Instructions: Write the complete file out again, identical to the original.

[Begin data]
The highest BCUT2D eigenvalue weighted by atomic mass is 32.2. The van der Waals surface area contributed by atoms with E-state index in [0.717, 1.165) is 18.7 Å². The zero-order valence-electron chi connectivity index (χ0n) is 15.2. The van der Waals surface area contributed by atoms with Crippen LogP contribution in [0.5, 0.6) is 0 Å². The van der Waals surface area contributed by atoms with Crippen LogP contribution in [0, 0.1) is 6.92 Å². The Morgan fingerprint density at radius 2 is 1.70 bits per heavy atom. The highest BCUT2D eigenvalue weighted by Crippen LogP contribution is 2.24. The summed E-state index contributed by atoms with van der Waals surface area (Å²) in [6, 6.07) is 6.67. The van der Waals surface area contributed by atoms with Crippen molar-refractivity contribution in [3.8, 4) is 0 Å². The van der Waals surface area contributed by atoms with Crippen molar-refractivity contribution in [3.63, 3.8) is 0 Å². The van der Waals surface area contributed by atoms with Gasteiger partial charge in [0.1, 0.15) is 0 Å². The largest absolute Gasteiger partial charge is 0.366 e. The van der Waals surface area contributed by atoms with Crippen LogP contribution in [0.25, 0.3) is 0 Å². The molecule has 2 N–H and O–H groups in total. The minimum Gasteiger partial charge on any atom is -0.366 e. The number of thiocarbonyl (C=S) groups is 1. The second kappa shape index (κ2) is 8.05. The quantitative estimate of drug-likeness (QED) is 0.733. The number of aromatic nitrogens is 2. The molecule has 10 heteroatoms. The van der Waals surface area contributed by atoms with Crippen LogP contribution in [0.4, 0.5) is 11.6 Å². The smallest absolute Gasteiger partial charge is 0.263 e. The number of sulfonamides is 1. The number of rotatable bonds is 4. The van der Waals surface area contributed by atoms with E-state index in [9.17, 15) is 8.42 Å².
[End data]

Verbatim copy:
The highest BCUT2D eigenvalue weighted by atomic mass is 32.2. The van der Waals surface area contributed by atoms with E-state index in [0.717, 1.165) is 18.7 Å². The zero-order valence-electron chi connectivity index (χ0n) is 15.2. The van der Waals surface area contributed by atoms with Crippen LogP contribution in [0.5, 0.6) is 0 Å². The van der Waals surface area contributed by atoms with Crippen LogP contribution in [0, 0.1) is 6.92 Å². The Morgan fingerprint density at radius 2 is 1.70 bits per heavy atom. The highest BCUT2D eigenvalue weighted by Crippen LogP contribution is 2.24. The summed E-state index contributed by atoms with van der Waals surface area (Å²) in [6, 6.07) is 6.67. The van der Waals surface area contributed by atoms with Crippen molar-refractivity contribution in [3.8, 4) is 0 Å². The van der Waals surface area contributed by atoms with Crippen molar-refractivity contribution in [3.63, 3.8) is 0 Å². The van der Waals surface area contributed by atoms with Gasteiger partial charge in [0.1, 0.15) is 0 Å². The largest absolute Gasteiger partial charge is 0.366 e. The van der Waals surface area contributed by atoms with Crippen LogP contribution in [0.25, 0.3) is 0 Å². The molecule has 2 N–H and O–H groups in total. The minimum Gasteiger partial charge on any atom is -0.366 e. The number of thiocarbonyl (C=S) groups is 1. The second kappa shape index (κ2) is 8.05. The quantitative estimate of drug-likeness (QED) is 0.733. The number of aromatic nitrogens is 2. The molecule has 10 heteroatoms. The van der Waals surface area contributed by atoms with Crippen LogP contribution in [0.4, 0.5) is 11.6 Å². The smallest absolute Gasteiger partial charge is 0.263 e. The number of sulfonamides is 1. The number of rotatable bonds is 4. The van der Waals surface area contributed by atoms with E-state index in [9.17, 15) is 8.42 Å².